Summary and Keywords
The definition of the term “religious discrimination” is contested, but for the purposes of this discussion religious discrimination is defined as restrictions on the religious practices or institutions of minority religions that are not placed on the majority religion. Religious discrimination can include restrictions on (a) religious practices, (b) religious institutions and clergy, (c) conversion and proselytizing, and (d) other types of discrimination. Globally, 88.5% of countries discriminate against at least one religious minority, and religious discrimination is becoming more common over time. Religious discrimination is the norm worldwide regardless of world region, government type, and majority religion.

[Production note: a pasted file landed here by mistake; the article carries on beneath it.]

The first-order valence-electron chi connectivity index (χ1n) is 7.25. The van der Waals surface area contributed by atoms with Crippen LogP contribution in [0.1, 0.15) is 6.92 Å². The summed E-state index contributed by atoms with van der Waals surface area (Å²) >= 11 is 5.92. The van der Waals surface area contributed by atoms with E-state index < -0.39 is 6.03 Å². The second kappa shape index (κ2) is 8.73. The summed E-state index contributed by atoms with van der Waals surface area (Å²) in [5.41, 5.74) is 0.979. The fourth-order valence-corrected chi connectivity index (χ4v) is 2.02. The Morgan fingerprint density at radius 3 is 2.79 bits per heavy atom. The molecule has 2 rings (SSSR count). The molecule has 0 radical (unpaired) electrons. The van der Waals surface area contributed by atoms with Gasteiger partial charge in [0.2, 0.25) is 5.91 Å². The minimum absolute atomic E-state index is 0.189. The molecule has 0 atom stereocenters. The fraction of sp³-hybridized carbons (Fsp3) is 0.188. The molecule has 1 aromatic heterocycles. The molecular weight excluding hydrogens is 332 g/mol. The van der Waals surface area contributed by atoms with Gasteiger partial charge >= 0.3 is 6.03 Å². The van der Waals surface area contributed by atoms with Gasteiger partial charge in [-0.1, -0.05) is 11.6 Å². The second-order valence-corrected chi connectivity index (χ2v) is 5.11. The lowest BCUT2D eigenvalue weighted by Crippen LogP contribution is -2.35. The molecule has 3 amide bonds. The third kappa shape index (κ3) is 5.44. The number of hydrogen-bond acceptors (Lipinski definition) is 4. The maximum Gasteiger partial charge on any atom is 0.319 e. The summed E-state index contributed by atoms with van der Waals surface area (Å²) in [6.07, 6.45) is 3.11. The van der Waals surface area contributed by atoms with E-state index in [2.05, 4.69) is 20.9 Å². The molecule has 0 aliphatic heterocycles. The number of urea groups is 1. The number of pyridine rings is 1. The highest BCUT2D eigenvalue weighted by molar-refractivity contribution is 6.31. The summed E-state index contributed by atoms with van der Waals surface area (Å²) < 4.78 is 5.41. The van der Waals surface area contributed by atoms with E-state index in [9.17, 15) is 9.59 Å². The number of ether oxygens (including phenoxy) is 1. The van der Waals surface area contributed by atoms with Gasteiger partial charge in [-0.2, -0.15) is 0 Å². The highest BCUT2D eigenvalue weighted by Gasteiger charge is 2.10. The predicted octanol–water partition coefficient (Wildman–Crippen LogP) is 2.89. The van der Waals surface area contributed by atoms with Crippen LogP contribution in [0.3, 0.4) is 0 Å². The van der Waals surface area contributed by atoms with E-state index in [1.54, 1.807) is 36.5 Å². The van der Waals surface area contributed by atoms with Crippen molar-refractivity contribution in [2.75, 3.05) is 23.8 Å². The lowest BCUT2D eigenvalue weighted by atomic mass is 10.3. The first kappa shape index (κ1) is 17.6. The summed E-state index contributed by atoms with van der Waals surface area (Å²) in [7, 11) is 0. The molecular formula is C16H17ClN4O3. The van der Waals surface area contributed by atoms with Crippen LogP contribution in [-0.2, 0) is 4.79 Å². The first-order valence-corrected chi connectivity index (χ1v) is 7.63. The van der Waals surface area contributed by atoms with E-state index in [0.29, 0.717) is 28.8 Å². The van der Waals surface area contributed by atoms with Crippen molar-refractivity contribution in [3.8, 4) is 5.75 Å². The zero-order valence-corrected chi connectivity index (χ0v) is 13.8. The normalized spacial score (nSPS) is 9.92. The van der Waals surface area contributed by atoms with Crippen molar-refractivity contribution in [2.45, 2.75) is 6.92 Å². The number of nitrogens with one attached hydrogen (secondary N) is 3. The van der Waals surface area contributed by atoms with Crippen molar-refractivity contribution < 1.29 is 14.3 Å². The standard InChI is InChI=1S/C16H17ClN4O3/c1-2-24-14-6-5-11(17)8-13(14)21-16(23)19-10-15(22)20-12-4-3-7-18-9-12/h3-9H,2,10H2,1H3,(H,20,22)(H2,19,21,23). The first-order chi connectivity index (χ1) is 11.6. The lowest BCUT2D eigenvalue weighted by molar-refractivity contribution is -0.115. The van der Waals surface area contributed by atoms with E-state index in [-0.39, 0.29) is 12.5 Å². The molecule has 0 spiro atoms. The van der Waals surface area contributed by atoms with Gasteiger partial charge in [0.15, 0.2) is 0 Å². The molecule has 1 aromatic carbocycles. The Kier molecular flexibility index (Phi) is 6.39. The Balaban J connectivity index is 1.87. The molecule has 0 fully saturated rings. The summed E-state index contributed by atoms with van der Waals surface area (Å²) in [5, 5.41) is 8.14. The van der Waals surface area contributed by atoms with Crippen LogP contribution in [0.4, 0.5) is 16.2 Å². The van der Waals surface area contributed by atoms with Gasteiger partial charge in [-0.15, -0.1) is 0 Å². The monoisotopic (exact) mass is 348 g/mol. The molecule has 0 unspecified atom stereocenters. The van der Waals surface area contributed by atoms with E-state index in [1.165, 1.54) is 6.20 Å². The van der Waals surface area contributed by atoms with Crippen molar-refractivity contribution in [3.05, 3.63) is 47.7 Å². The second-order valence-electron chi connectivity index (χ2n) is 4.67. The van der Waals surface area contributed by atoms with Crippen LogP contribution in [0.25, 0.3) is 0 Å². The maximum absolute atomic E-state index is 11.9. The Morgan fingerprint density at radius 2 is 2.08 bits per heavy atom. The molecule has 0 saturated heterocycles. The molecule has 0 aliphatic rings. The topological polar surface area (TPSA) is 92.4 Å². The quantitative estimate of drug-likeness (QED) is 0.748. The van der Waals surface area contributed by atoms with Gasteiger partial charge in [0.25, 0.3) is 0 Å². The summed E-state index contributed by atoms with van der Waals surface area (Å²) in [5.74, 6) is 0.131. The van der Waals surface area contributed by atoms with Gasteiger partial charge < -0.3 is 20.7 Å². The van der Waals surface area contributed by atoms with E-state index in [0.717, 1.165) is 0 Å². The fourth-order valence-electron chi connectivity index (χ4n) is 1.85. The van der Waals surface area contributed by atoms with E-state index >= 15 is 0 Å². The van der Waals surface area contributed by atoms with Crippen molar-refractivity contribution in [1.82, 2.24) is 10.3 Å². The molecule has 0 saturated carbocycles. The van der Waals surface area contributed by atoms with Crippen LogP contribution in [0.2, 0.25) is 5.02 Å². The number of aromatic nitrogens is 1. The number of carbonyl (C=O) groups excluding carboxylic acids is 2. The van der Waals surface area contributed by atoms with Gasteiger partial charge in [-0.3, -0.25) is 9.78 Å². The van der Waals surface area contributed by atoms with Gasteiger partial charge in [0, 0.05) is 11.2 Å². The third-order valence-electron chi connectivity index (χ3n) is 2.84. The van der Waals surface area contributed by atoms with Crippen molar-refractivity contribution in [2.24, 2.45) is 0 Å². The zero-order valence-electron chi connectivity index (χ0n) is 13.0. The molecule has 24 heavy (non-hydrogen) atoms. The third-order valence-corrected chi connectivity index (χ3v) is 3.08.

Motivations to discriminate are multiple and complex. They include (a) differences in religious ideologies and beliefs—many religions are ideologically intolerant of other religions; (b) religious organizations seeking an institutional monopoly in a country; (c) religious beliefs and practices running counter to liberal and secular values, including human rights; (d) countries seeking to protect their national culture from outside influences, including nonindigenous religions; (e) countries having anti-cult policies; (f) countries restricting minority religious practices that are considered objectionable to the national ideology or culture; (g) a historical conflict between minority groups and the majority; (h) the perception of minorities as a security threat; (i) the perception of minorities as a political threat ; (j) long-lasting historical tensions between the majority and minority; (k) national politicians mobilizing supporters along religious lines; (l) societal prejudices against minorities leading to government-based discrimination; (m) religious identity; (n) general discrimination that is also applicable to religious minorities. Although these are among the most common motivations for discrimination, in many cases the motivations are unique to the specific situation.
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